From my colleagues in England, I learned that making the micro-moves within the Spiral visual and concrete increases the accessibility of the work – graphic organizers and protocols offer those engaging in the Spiral a place for their thinking.
From my Catalan colleagues, I learned that all of this works better if it is also beautiful and storied. Moments enriched with metaphor, colour, and light resonate at a different, an embodied vibration.
My network colleagues have shown me how engaging with the senses helps us embody this work and come to it with our whole selves, that this is head, heart, and hand work.
Often this learning comes not in seminars or lectures, but in the sharing of stories, the stories of our learners, the stories of our curiosities, the stories of what matters most.
By Brooke Moore
Ingela Netz & Lillemor Rehnberg
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Thanks to the generous community among Spiral networks around the world we have learned a lot. What we would like to mention today is the concept of cwelelep, a Líl̓wat word that over and over again reminds us about the importance to slow down while moving forward in order to avoid running away from moments of confusion where deep learning actually can happen. It doesn’t matter if it concerns our own work or if it’s in contact with the schools and school leaders we are meeting.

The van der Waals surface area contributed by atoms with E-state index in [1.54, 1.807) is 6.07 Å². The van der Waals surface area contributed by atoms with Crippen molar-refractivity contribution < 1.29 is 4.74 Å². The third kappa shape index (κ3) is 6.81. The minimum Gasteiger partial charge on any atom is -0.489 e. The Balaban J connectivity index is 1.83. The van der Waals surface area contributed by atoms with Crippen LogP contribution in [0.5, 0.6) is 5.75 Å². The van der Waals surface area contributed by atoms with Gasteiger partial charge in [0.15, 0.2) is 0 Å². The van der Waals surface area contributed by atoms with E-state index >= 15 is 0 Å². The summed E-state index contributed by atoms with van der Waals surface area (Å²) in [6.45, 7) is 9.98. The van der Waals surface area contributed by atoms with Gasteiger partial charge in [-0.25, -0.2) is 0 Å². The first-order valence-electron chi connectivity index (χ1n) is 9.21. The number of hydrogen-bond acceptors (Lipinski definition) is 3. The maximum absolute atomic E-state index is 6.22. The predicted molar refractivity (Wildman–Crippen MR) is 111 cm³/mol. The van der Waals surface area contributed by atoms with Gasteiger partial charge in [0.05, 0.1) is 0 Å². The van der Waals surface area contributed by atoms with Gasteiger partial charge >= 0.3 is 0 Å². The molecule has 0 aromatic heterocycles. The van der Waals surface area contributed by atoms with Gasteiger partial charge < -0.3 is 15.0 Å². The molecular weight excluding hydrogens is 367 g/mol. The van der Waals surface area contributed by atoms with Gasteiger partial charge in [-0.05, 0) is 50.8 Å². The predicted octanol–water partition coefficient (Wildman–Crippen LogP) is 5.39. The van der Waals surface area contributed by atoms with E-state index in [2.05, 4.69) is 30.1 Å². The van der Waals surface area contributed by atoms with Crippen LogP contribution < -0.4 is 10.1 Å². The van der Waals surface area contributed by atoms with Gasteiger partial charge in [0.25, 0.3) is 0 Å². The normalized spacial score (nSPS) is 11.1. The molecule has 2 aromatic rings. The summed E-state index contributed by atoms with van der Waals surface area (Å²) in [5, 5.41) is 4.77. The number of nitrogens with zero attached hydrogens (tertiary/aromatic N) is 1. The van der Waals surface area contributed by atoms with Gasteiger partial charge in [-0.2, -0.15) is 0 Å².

We are part of a system where the pressure is high on quick acting, easy quality-measuring and increasing results. In moments of confusion, of “not-knowing-yet”, it’s very tempting to quickly catch the first opportunity or solution in sight, and move on.
In being a part of the generous community of the Spiral of Inquiry where sharing, dialogues and collegial meetings are frequent, we have found the strength and generosity that gives us the courage to slow down and hold on long enough to put our hunches at the table and give them both a second and third thought together with colleagues.
In the networking community as well as in collegial, horizontal inquiry lies the power, generosity and benevolence that helps us stay in cwelelep long enough to really learn.
By Ingela Netz & Lillemor Rehnberg